Bowe Bergdahl won’t serve prison time for abandoning his Afghanistan post in 2009, but a military judge on Friday slapped him with dishonorable discharge, as well as a rank demotion and monetary penalties.
But what is dishonorable discharge, exactly?
When service members leave the military, they do so in one of two ways: through administrative or punitive discharge. Administrative discharge, according to Veterans Authority, is handed down from higher-ranking officials, and includes honorable and general discharge. Punitive discharge, on the other hand, comes from a court martial, and is meant to punish bad behavior during service.
Dishonorable discharge is the most serious form of punitive discharge, reserved for “the highest of offenses which are often accompanied by a prison sentence in a military prison,” according to Veterans Authority. When members of the military are dishonorably discharged, Vet Verify explains, they lose all veterans’ benefits, and are forbidden from owning a firearm, working for the government and taking out bank loans. Often, they also lose the right to vote and accept federal assistance as a civilian.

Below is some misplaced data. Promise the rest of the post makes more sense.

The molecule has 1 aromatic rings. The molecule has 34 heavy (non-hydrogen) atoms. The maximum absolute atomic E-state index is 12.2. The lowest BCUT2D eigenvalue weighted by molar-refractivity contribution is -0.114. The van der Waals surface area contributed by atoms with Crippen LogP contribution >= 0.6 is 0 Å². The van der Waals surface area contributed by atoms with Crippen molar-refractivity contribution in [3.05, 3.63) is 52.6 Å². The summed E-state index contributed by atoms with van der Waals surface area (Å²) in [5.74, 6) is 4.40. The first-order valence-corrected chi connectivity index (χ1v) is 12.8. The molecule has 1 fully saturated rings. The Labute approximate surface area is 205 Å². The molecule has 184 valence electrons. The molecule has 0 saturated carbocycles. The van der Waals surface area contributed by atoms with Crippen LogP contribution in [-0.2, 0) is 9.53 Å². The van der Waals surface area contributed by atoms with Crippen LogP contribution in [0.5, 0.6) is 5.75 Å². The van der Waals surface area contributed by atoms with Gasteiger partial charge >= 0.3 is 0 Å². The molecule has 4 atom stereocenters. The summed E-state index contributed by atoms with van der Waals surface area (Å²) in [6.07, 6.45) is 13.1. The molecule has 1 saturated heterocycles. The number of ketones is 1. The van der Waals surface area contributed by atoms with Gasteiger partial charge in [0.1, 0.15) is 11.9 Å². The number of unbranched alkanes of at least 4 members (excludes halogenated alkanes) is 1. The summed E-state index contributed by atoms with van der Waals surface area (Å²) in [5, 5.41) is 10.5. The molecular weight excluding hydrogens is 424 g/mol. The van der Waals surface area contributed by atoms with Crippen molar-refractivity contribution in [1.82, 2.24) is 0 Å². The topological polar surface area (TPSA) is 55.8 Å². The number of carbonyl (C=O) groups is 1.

“This type of discharge is universally regarded as shameful, and the social stigma attached to it makes it very difficult to obtain gainful post-service employment,” Vet Verify adds.
Bergdahl pleaded guilty to desertion and misbehavior before the enemy after leaving his post in Afghanistan eight years ago, a move that some military officials said led to six soldiers getting killed while searching for him. Bergdahl was held captive by Taliban allies for five years after his desertion and was freed in 2014 during a prisoner swap coordinated by then-President Barack Obama that involved freeing five Guantanamo Bay detainees.
The 31-year-old could have faced life in prison for his crimes. His lawyers argued that he had suffered enough while imprisoned overseas, and should instead receive dishonorable discharge.